“Surviving sudden cardiac arrest, by itself, is not enough. The real measure of a successful outcome is if the patient can return to a good quality of life,” said Brian Webster, president and CEO, Physio-Control. “We are very encouraged by the good neurological outcomes in the patients treated with LUCAS. It serves as the highest level of scientific evidence in support of the safe and effective use of LUCAS.”

The study is published in JAMA, an international peer-reviewed general medical journal and the most widely circulated medical journal in the world. It adds to over 100 publications about the safety, efficacy and practical benefits of LUCAS.

“The LINC trial is the largest randomized trial published on mechanical CPR and one of the largest randomized trials in pre-hospital cardiac arrest,” said Erik von Schenck, vice president, CPR Products, Physio-Control. “It marks over five years of research and the involvement of more than 2,500 patients, 700 emergency medical service providers and 1,500 hospital staff. We are delighted the LUCAS device worked effectively and reliably, and was highly appreciated by the users.”

About Sudden Cardiac Arrest and LUCAS Chest Compression System

Sudden cardiac arrest is one of the most common causes of death in the Western World, and may hit young as well as elderly people unexpectedly. Uninterrupted and effective chest compressions are key for survival and outcomes, but exhausting and difficult to provide consistently and safely manually. The LUCAS Chest Compression System is a medical device that assists emergency care personnel in maintaining life-sustaining blood circulation to the brain and heart in sudden cardiac arrest patients. It provides consistent and effective chest compressions, designed according to the European Resuscitation Council and American Heart Association Guidelines for CPR (cardiopulmonary resuscitation). LUCAS is simple to use, applied within seconds and feasible for use in a majority of cardiac arrest patients in most situations. LUCAS has also been used to provide life-sustaining circulation in arrest patients either during simultaneous percutaneous coronary intervention or as a bridge to other therapies. LUCAS was launched in 2003 and is today available in over 40 markets globally.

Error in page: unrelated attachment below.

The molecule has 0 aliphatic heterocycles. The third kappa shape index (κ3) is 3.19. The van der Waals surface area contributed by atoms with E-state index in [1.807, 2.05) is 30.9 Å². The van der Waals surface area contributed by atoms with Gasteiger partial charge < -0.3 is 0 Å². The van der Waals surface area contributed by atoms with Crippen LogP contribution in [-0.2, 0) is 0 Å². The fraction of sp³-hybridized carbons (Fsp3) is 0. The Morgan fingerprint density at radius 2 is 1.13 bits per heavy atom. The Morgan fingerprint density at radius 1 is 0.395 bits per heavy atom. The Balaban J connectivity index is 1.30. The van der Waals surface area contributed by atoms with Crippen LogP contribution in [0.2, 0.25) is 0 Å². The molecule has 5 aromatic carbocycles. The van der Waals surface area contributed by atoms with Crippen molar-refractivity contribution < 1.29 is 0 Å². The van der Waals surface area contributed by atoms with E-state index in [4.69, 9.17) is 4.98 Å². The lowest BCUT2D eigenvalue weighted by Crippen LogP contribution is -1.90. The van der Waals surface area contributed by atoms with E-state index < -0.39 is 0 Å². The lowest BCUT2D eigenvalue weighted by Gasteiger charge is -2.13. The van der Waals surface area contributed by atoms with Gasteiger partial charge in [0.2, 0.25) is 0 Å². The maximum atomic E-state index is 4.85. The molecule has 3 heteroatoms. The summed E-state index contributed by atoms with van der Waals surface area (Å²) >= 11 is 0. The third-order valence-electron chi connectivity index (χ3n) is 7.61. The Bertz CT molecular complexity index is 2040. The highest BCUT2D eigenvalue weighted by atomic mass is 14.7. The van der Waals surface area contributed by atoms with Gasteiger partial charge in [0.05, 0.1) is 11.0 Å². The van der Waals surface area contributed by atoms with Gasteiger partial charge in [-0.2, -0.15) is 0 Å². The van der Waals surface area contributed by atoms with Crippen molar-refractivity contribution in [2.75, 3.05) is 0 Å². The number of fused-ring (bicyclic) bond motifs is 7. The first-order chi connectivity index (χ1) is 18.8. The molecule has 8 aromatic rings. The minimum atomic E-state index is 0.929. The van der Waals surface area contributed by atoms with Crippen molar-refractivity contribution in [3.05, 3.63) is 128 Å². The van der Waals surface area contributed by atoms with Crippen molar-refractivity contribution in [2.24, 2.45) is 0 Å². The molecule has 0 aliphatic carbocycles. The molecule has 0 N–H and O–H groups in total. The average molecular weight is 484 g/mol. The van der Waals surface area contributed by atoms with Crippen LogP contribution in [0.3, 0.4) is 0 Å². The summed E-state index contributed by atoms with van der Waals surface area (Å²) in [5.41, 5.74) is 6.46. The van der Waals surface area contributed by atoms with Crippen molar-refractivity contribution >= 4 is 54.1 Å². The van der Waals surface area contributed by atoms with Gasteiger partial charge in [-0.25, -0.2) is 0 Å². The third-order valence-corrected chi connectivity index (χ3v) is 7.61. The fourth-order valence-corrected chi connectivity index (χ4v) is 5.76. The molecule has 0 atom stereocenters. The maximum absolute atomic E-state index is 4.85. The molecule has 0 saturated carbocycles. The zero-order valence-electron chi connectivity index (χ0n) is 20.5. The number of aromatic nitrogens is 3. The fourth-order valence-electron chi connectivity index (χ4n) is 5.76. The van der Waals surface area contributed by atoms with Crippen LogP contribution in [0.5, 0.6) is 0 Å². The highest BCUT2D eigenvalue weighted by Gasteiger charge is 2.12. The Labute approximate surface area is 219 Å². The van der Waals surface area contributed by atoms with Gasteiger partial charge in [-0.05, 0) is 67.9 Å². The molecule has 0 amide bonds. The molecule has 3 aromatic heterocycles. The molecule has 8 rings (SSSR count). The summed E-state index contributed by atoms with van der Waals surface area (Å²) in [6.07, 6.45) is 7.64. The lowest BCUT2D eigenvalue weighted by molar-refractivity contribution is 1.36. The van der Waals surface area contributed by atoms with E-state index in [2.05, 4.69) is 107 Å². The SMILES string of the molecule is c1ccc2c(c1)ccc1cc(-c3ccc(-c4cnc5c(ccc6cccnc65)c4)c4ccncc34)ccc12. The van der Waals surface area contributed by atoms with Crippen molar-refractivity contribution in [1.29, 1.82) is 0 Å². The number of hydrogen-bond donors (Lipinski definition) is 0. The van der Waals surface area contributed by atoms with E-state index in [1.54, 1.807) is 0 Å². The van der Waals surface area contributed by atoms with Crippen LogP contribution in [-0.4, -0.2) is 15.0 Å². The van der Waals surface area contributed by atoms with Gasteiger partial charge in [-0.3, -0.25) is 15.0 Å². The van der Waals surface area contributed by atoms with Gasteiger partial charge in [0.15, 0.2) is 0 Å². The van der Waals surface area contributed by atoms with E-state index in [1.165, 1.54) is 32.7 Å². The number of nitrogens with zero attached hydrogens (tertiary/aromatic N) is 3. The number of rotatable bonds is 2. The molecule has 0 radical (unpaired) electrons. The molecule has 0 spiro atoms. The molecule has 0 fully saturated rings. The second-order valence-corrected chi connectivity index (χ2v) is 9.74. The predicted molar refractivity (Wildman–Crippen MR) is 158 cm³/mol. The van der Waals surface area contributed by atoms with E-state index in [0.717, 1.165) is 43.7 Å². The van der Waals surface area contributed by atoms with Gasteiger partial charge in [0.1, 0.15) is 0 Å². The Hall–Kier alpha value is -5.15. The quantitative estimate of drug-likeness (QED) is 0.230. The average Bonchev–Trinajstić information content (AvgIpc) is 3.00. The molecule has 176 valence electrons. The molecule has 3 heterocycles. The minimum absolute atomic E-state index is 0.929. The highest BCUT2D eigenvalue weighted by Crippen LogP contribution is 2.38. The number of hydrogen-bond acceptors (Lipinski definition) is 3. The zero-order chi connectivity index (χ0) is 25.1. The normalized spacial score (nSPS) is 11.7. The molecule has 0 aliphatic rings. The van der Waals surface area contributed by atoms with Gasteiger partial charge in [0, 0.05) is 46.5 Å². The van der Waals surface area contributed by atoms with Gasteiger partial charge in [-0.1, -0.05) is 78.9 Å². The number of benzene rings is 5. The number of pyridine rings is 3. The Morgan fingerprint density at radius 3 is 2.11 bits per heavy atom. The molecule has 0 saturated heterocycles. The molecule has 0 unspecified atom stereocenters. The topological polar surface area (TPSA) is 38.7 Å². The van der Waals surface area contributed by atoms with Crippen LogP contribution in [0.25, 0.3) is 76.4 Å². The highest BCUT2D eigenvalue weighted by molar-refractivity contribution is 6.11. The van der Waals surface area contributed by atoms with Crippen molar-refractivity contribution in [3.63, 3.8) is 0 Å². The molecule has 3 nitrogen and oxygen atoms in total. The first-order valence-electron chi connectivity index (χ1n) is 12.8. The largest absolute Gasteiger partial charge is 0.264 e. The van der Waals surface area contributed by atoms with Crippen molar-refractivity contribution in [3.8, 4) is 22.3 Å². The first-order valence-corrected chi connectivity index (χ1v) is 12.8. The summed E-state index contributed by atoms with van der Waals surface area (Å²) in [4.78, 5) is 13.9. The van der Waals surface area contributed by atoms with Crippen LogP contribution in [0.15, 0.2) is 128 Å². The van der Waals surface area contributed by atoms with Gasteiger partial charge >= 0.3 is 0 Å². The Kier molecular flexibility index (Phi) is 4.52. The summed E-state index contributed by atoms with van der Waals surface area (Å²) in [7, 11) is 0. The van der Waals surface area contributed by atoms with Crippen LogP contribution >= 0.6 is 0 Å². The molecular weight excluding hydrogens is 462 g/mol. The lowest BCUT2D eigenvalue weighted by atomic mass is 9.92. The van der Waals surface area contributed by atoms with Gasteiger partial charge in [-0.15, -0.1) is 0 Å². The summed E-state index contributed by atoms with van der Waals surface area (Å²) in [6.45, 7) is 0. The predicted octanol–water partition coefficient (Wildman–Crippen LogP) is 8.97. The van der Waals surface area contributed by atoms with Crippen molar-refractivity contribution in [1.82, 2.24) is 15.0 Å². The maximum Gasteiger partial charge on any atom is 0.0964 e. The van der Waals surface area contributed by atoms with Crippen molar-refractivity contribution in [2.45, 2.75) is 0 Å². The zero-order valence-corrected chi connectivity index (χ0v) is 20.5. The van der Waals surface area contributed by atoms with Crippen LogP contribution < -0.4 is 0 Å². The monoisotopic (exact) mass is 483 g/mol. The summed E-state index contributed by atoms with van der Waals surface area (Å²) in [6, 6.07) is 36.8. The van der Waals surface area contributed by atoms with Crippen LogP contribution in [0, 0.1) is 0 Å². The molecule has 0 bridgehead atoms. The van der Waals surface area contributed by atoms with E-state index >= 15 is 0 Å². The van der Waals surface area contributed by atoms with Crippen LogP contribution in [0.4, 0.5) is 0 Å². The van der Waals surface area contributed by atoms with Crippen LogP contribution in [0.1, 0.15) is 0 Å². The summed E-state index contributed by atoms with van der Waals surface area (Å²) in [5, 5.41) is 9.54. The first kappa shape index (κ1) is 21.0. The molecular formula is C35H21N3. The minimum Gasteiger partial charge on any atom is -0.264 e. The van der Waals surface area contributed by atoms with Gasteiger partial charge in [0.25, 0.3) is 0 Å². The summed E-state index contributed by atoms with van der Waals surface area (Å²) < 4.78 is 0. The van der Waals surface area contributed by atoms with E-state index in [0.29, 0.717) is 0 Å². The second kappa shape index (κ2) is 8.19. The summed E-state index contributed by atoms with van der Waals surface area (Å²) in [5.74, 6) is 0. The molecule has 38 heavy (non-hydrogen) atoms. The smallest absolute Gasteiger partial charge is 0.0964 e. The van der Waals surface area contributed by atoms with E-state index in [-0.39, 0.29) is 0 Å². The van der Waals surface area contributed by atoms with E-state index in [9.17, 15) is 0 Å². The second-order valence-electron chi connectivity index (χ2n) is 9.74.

About Physio-Control

Physio-Control, Inc. is headquartered in Redmond, Washington. The company operates in over 100 countries and is the world’s leading provider of professional emergency medical response solutions that predict or intervene in life threatening emergencies. To learn more visit www.physio-control.com. 

Phase IIb Study of Vanoxerine Shows Strong Safety and Statistically Significant Efficacy Signals for Treatment of Atrial Fibrillation

ChanRx, a pharmaceutical company developing medicines for cardiovascular diseases, announced positive safety and statistically significant efficacy data from a Phase IIb study of vanoxerine (GBR-12909), a drug in development for the treatment of atrial fibrillation. The data were presented at the American Heart Association 2013 Scientific Sessions.